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Double Threat
Tim Layden
November 18, 1996
Michigan's Charles Woodson is a dazzling two-way player, and he's not alone in his versatility
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November 18, 1996

Double Threat

Michigan's Charles Woodson is a dazzling two-way player, and he's not alone in his versatility

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BEST OF BOTH WORLDS

The 10 double-duty college players, including Orlando Pace (photo, below), who have had the greatest two-way impact this season.

Player

REGULAR POSITION

SECOND POSITION

Comment

1 Charles Woodson (Michigan)

CB

WR

Has averaged 25.3 yards per carry and 13.9 yards per catch. Has 44 tackles and leads the team with four interceptions.

2 Chris Canty (Kansas State)

CB

WR

All four of his catches have gone for first downs; has four interceptions and two forced fumbles. Also has returned punts and kickoffs.

3 Sam Madison (Louisville)

CB

WR

Two catches for 122 yards against Michigan State; has intercepted six passes and returned one for a touchdown.

4 Orlando Pace (Ohio State)

OT

DT

Has two tackles on goal line defense, 66 pancake blocks on offense. Buckeyes also have considered using him as Fridge-style fullback.

5 Chris Naeole (Colorado)

OG

DT

Made key fumble recovery in victory over Kansas.

6 Chad Morton (USC)

CB

RB

Freshman has 22 tackles and a 6.6-yards-per-carry rushing average.

7 Terry Jackson (Florida)

RB

LB

Had 88 all-purpose yards and made two tackles in win over Georgia.

8 Brent Taylor (Illinois)

OG

DE

Also has played short-yardage fullback for talent-starved Illini.

9 Nate Wayne (Mississippi)

LB

FB

Leads Rebels in tackles; caught touchdown pass against Idaho State.

10 Jason Taylor (Akron)

DE

TE

Only catch went for touchdown; has 64 tackles, 18 for losses.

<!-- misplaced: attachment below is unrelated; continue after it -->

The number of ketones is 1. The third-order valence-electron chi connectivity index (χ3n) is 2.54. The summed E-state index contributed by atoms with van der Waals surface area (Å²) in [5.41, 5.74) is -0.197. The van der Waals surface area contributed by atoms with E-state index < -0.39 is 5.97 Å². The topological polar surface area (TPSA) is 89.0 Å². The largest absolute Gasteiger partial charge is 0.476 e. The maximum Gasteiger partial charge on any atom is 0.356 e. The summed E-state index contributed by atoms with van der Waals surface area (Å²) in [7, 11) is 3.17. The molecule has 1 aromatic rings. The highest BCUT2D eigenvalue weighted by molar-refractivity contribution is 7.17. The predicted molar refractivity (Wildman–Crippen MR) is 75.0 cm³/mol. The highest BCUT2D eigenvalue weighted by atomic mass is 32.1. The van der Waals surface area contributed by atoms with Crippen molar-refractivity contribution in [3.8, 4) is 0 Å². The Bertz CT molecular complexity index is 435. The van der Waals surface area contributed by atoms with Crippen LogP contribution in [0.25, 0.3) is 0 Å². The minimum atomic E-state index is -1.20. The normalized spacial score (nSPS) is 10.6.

Versatility, of course, is passeé, long since sucked into the machinery of progress. Specialization is the ticket. There are cable networks devoted to food, weather, science fiction, even golf, and Web sites for those and 10 million other topics. There are lawyers who handle only divorces and doctors who operate only on knees. And sports? The worst. Post-up power forwards, middle relievers, offensive defensemen. Football? Worst of the worst. Cover corners, rush ends, drive-blocking tackles, pass-catching running backs. Bronko Nagurski would blanch.

What a radical occurrence took place, then, one night last winter when Michigan coach Lloyd Carr was walking out of a dinner for Wolverines recruits with cornerback Charles Woodson, who was a freshman at the time. Spring practice was still several weeks off, but Carr had been left in a bind by the unexpected departure of star tailback Tshimanga Biakabutuka to the NFL after his junior season. As a freshman corner, Woodson had started 12 games and played brilliantly, but Carr remembered that Woodson had other talents. As a senior at Ross High in Fremont, Ohio, Woodson had played defensive back and tailback; he had rushed for 2,028 yards in 11 games.

Carr floated a suggestion. "Charles," he asked, "how would you like to play some tailback?" Not only would such a move give Michigan more depth at the position, Carr reasoned, but it would put the team's best athlete on the field for a few more snaps.

Woodson, a budding star with an NFL career waiting, was entrenched at corner; he was just a few months removed from an impressive clampdown on Ohio State's dazzling wideout Terry Glenn, in the Wolverines' 31-23 November upset that cost the Buckeyes a Rose Bowl berth. He contemplated the pounding administered to running backs and offered a compromise. "How about wide receiver?" Woodson said.